Virginia Outlaws Hair Discrimination


Mar. 6 2020, Updated 8:22 p.m. ET

The state of Virginia has passed a measure to outlaw hair discrimination. The move makes Virginia the first southern state to address discrimination against the natural hair of people of color.

HB1515 was passed by the House unanimously back in February. It is an amendment to § 2.2-3901 of the Code of Virginia. This section deals with unlawful discrimination based on “race, color, religion, national origin, sex, pregnancy, childbirth or related medical conditions, age, marital status, or disability.”

The amendment specifically targets the terms “because of race” and “on the basis of race. The legal definitions of these terms have been expanded to address hair discrimination. The terms now include traits historically associated with race. The change means protection from discrimination based on “hair texture, hair type, and protective hairstyles such as braids, locks, and twists.”

The bill, which applies both to educational institutions and employers, became official on Wednesday when governor, Ralph Northam signed it. This means it will become enforceable on July 1.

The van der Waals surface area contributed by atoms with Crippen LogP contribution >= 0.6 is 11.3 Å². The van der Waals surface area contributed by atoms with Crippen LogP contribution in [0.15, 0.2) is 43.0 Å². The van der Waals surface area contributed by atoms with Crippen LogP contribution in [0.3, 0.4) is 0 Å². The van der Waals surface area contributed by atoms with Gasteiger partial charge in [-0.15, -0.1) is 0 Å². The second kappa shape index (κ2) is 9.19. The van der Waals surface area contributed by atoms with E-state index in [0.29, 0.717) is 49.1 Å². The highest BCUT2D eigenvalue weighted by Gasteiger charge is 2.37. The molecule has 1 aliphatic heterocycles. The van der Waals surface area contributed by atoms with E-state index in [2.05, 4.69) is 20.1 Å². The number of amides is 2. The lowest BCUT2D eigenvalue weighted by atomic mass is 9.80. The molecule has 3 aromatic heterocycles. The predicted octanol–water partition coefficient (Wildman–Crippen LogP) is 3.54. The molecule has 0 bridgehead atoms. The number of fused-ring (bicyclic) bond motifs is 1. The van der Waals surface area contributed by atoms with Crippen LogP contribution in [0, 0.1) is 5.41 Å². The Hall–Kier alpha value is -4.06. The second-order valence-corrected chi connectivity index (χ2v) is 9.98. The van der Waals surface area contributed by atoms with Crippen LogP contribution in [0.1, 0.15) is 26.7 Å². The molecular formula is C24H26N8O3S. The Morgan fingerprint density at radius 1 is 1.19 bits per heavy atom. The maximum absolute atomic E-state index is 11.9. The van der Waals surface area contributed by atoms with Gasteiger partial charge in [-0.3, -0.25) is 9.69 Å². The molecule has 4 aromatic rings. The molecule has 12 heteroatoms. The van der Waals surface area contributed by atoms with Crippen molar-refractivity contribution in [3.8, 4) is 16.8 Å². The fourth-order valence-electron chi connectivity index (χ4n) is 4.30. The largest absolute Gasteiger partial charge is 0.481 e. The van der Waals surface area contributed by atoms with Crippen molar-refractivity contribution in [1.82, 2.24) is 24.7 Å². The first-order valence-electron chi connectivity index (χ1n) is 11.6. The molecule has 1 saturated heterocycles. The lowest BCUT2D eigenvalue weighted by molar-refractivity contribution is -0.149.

Northam said of the law, It’s pretty simple — if we send children home from school because their hair looks a certain way, or otherwise ban certain hairstyles associated with a particular race — that is discrimination.”

Whilst this is cause to celebrate, there is still a long way to go in ending hair discrimination.

The new law makes Virginia one of only four states in the entire USA to address this issue.

California was the first state to make the change in July of 2019. The state of New York was quick to follow suit in the same month and year. The third state to sign hair protections into law was New Jersey which passed the bill in December of 2019.

This means that in the majority of U.S states, people of color are still at risk of losing their employment and education on the basis of white discomfort with Black hairstyles.

The CROWN Coalition is seeking to end that. Find out more about the movement, and what you can do on their website.


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